Many have pointed out that the Pope was, in "Light of the World," speaking about the hypothetical case of a male prostitute, so that the Church's teaching on contraception would still univocally apply to any heterosexual sexual encounter. While there is a distinction between the depravities of these homosexual "relations" and heterosexual intercourse, this is not the fundamental issue here.
For example, some translations of the Pope's words refer to the hypothetical prostitute as "he" and some as "she". Vatican spokesman Rev. Federico Lombardi reported, "I asked the Holy Father if there was a serious distinction in the choice of male instead of female, and he said, 'No.'"
The key distinction, then, is not the between homosexual and heterosexual sex; it is between marital and non-marital sex. Why? Because the Church never separates the unitive and procreative elements of the conjugal/marital act. The unitive component demands marriage; the procreative component demands marriage. Sexual intercourse is too intimately linked to love and life for it to be employed anywhere except the humanizing structure of marriage.
If you lose one dimension (the procreative or the unitive), you've already lost the other, and you no longer are dealing with the conjugal act. A prostitute, a rapist, and even--brace yourself--a cohabitating and fornicating engaged couple are all incapable of the conjugal act because they are not married. In these we're dealing with sexual encounters of varying degrees of brokenness and disorder. Into these situations, the Church--embodied by the Pope's recent beautiful fatherly comments--speaks words of compassion and, at least as importantly, conversion.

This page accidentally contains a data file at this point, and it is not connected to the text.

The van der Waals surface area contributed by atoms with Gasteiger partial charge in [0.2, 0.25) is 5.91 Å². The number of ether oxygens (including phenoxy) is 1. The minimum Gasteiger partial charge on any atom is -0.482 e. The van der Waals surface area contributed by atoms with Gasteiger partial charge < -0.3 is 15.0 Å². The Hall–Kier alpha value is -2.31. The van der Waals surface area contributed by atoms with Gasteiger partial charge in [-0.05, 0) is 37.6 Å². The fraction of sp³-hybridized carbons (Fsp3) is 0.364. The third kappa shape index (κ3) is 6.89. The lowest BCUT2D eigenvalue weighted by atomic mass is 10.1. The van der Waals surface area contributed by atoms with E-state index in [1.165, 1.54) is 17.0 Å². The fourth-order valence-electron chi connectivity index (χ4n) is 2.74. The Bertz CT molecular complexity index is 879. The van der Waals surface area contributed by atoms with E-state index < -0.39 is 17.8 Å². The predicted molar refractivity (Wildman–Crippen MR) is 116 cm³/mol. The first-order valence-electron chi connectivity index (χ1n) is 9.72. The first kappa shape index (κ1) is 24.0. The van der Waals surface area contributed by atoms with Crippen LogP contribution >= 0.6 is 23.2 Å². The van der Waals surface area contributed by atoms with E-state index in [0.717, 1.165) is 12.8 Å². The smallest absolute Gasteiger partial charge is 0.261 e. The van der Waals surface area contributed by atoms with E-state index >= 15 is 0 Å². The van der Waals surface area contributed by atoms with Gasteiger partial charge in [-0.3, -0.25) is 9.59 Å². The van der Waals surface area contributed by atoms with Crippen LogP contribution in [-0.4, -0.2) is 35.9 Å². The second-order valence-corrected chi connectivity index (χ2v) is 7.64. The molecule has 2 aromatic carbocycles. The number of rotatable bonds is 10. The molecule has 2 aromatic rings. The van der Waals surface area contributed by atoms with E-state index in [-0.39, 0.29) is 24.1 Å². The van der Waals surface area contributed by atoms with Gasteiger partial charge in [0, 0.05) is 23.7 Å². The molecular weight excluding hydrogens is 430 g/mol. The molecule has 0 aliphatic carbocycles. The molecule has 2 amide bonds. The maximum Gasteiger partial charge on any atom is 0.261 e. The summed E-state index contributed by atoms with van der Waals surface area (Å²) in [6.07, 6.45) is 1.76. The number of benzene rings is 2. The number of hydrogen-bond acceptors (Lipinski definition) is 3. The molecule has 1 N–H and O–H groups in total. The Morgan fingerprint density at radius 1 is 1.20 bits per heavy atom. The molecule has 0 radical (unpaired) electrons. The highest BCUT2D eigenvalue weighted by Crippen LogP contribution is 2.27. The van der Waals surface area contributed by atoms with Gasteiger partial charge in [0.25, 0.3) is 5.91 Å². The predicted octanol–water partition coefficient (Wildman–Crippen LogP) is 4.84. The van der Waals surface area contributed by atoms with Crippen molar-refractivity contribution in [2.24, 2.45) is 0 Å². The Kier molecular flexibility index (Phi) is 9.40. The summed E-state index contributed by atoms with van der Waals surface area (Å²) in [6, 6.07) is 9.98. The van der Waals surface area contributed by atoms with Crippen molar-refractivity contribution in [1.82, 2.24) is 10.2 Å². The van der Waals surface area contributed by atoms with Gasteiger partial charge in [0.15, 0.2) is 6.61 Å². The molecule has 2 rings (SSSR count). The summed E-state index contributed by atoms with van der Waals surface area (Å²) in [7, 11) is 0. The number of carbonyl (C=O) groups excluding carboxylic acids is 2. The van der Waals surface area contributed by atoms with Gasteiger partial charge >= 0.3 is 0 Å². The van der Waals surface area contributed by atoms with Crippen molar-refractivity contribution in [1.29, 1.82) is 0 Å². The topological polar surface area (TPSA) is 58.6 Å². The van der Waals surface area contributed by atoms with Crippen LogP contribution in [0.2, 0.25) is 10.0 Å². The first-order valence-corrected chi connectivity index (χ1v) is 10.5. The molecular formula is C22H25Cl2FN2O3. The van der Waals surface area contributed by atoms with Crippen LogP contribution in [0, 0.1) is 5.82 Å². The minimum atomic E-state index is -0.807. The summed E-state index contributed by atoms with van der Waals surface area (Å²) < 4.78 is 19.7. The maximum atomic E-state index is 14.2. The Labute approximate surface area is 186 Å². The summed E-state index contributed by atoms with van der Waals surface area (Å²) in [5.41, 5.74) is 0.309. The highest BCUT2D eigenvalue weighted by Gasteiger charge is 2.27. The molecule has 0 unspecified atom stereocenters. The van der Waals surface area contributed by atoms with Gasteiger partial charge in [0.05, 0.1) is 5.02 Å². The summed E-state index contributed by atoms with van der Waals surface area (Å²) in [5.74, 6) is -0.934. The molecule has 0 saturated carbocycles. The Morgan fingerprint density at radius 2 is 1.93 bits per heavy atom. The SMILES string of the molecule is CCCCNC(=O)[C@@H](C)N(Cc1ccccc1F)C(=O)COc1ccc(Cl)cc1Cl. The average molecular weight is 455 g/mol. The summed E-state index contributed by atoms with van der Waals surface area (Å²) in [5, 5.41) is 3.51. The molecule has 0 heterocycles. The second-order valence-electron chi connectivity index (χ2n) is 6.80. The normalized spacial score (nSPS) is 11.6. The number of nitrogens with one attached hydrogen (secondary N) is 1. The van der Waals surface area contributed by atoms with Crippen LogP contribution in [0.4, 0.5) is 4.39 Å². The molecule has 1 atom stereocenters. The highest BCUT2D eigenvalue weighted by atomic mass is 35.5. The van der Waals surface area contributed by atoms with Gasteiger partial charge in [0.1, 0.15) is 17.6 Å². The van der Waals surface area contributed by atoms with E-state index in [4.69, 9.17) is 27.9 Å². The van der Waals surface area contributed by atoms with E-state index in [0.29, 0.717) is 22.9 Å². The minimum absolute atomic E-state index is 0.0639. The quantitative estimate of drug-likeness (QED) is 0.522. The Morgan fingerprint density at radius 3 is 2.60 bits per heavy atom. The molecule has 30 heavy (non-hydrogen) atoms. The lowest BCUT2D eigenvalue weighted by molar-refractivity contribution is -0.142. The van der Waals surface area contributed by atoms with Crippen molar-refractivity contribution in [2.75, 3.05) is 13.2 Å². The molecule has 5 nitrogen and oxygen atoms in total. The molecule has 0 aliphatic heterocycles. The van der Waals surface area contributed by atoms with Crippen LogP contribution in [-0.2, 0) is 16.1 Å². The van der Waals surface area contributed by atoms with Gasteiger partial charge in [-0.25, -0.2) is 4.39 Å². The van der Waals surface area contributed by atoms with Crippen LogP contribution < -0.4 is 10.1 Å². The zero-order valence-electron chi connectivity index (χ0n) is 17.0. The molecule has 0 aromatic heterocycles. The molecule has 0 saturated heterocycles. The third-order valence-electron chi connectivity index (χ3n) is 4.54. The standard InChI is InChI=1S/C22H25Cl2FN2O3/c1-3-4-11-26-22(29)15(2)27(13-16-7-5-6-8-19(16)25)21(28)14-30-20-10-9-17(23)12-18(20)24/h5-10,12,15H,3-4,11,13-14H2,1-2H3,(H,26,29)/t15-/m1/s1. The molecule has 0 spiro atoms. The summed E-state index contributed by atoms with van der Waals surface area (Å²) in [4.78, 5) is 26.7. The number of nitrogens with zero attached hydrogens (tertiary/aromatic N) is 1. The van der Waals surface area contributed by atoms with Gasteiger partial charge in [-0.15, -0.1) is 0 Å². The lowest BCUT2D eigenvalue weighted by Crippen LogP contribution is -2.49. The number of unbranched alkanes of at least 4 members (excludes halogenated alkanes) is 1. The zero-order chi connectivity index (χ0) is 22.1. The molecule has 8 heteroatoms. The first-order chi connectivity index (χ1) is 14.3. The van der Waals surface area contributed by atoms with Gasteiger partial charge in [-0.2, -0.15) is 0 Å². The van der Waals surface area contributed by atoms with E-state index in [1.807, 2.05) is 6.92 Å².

By the way, this "narrow" application of the Church's prohibition of contraception within marriage does not, on my reading, necessarily promote or prohibit any kind of sexual morality for non-marital sex acts. In other words, the Church isn't all that interested in how people can best fornicate, or how they can employ prostitutes with the least amount of damage. Jesus didn't argue with the Pharisees about details regarding the disorder of divorce, and the Church doesn't legislate details over sex that takes place outside of marriage, either. She calls us to conversion.
For the record, did the Pope say that condom use outside the marital act is morally justifiable, to prevent AIDS, for example? No, he didn't. (He said it may be a "first step in the direction of a moralization" but not a "moral solution.")
Did the Pope say that condom use is a good, practical solution to spreading STDs and unwanted pregnancies? No, he didn't. Not even close. Look carefully at his words in the new book. Dr Janet Smith has a good piece on it at: www.catholic.org/national/national_story.php?id=39277
Unlike my moral theology professor from years back, I doubt that the Holy Father is shocked at the prevading ignorance on this issue, whether within the ranks of the secular media or well-intentioned Catholics. He's way too smart far that.
If this little flare-up of press gets people to crack open their Catechisms or to read Humanae Vitae in order to investigate this issue for themselves, perhaps many will come to understand the clear, beautiful, humanizing, and unchanging teaching of the Catholic Church which forbids the intentional sterilization of the conjugal act.
That would be a seismic shift indeed.